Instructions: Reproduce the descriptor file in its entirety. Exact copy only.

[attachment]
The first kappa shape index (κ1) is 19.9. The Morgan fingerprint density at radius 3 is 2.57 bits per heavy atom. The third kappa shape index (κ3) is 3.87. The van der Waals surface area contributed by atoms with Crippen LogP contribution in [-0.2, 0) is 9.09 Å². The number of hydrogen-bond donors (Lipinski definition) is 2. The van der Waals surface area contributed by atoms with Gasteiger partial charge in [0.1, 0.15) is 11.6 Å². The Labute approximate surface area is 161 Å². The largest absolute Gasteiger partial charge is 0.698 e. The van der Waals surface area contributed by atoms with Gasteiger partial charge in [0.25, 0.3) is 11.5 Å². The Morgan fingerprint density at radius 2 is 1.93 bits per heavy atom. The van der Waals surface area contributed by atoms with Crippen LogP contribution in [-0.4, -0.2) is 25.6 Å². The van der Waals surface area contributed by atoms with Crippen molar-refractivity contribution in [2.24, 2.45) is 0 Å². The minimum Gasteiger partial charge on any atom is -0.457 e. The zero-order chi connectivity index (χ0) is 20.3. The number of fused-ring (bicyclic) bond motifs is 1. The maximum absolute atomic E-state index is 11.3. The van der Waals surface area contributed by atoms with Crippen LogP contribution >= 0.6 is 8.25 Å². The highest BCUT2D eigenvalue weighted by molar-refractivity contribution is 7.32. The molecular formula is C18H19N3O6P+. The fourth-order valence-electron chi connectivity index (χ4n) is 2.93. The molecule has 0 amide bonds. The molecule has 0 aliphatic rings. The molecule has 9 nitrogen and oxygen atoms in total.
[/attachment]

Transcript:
The first kappa shape index (κ1) is 19.9. The Morgan fingerprint density at radius 3 is 2.57 bits per heavy atom. The third kappa shape index (κ3) is 3.87. The van der Waals surface area contributed by atoms with Crippen LogP contribution in [-0.2, 0) is 9.09 Å². The number of hydrogen-bond donors (Lipinski definition) is 2. The van der Waals surface area contributed by atoms with Gasteiger partial charge in [0.1, 0.15) is 11.6 Å². The Labute approximate surface area is 161 Å². The largest absolute Gasteiger partial charge is 0.698 e. The van der Waals surface area contributed by atoms with Gasteiger partial charge in [0.25, 0.3) is 11.5 Å². The Morgan fingerprint density at radius 2 is 1.93 bits per heavy atom. The van der Waals surface area contributed by atoms with Crippen LogP contribution in [-0.4, -0.2) is 25.6 Å². The van der Waals surface area contributed by atoms with Crippen molar-refractivity contribution in [2.24, 2.45) is 0 Å². The minimum Gasteiger partial charge on any atom is -0.457 e. The zero-order chi connectivity index (χ0) is 20.3. The number of fused-ring (bicyclic) bond motifs is 1. The maximum absolute atomic E-state index is 11.3. The van der Waals surface area contributed by atoms with Crippen LogP contribution >= 0.6 is 8.25 Å². The highest BCUT2D eigenvalue weighted by molar-refractivity contribution is 7.32. The molecular formula is C18H19N3O6P+. The fourth-order valence-electron chi connectivity index (χ4n) is 2.93. The molecule has 0 amide bonds. The molecule has 0 aliphatic rings. The molecule has 9 nitrogen and oxygen atoms in total.